Determining the Love Language of a Child with Special Needs or a Disability
Determining the love language of a child with special needs or a disability may be easy for some families and more challenging for others. So said the parents who share their stories in chapter 5 of Sharing Love Abundantly in Special Needs Families: The 5 Love Languages® for Parents Raising Children with Disabilities.
Whether children were non-verbal or verbal, developmentally delayed or physically disabled, behaviorally challenged or compliant, parents who successfully discovered the their kids’ primary language used the same two tools–trial and error followed by keen observation. You can use the same tools to discover your child’s language by implementing these 5 strategies.
Use all the love languages with children ages 5 and younger. Take care to observe which one results in the most consistent positive responses from your child. That is most likely your child’s primary love language.
If your child is developmentally between the ages of 5 and 8, choose 1 love language to use with him for a week or two. Write down how he responds in a notebook. Then move on to another love language for a couple weeks. Proceed through all 5 languages and then read through your notes. As was the case in strategy #1, the language that elicited the most consistent, positive responses is most likely your child’s primary love language.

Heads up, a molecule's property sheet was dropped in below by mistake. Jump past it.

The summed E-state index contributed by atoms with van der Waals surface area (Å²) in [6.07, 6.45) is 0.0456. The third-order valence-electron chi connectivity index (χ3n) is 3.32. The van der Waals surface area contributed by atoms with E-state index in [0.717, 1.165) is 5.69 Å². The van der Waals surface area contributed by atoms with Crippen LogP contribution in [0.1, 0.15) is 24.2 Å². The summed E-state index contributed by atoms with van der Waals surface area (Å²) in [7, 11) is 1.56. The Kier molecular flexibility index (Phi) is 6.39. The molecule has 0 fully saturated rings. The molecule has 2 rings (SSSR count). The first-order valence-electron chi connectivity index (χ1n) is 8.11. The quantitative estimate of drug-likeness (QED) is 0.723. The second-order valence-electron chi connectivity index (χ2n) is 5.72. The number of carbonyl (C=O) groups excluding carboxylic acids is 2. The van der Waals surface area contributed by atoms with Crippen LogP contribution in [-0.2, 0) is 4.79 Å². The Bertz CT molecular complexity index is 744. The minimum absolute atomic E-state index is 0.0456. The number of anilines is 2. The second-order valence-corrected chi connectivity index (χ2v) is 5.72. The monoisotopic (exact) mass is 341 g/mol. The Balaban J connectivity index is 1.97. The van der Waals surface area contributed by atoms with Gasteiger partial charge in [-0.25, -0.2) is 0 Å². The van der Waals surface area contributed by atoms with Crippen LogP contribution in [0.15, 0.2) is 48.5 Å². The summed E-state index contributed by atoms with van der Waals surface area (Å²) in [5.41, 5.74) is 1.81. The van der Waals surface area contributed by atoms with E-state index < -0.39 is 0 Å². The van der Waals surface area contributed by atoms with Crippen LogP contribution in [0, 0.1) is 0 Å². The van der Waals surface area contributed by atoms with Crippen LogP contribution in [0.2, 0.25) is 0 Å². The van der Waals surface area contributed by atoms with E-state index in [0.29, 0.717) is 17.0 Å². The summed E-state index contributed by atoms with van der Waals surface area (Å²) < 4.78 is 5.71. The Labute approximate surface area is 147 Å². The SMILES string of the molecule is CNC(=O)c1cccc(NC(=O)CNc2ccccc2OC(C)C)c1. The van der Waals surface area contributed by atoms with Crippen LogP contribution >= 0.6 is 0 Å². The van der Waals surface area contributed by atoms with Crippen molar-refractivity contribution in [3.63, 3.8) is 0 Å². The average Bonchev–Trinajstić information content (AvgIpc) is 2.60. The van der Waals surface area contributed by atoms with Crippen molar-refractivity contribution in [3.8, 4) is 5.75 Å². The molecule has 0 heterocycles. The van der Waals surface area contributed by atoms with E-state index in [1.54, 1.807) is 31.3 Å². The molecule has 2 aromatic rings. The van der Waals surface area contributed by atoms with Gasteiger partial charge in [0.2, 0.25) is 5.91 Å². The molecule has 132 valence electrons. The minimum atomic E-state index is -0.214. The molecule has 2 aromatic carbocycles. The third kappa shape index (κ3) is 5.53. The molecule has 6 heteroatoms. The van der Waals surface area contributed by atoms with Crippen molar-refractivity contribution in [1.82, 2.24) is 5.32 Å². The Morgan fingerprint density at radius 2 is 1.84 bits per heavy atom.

Children who are over age 8 may be able to complete a love language quiz. You can even help them take it. Versions for kids and teens can be found at the end of chapter 1 of Sharing Love Abundantly in Special Needs Families. Complete the quiz, tally your child’s score, and you’ll know your child’s primary love language.
The first 3 strategies will work for most children. However, if a child struggles to communicate or is non-verbal, ask these 3 questions which were designed by the parents of a little girl with autism.
- What calms my child?
- What motivates my child?
- Where does my child choose to spend time?
The answers to those questions should help you pinpoint your child’s love language.
Determining the love language of a child with special needs or a disability may be impossible for some reason. In that case, use all 5 love languages equally. You’ll be sure to hit your child’s language at least 20% of the time.
More about each of these strategies is found in Sharing Love Abundantly in Special Needs Families and in the other articles in the series, which are listed below. And return in April for an article packed with ideas for using the love languages with kids who have special needs and disabilities. You won’t want to miss it.
Other articles in this series:
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Jolene Philo is the author of the Different Dream series for parents of kids with special needs. She speaks at parenting and special needs conferences around the country. She’s also the creator and host of the Different Dream website. Sharing Love Abundantly With Special Needs Families: The 5 Love Languages® for Parents Raising Children with Disabilities, which she co-authored with Dr. Gary Chapman, was released in August of 2019 and is available at local bookstores, their bookstore website, and at Amazon.
Love is a child’s first language. By understanding attachment theory and stages of cognitive development we can better speak their language.
Fostering communication and connection between caregiving parents gets a little easier with these love language ideas.
Discover how caregiving families can use the love languages during the Sharing Love Abundantly online study. Check out the details here.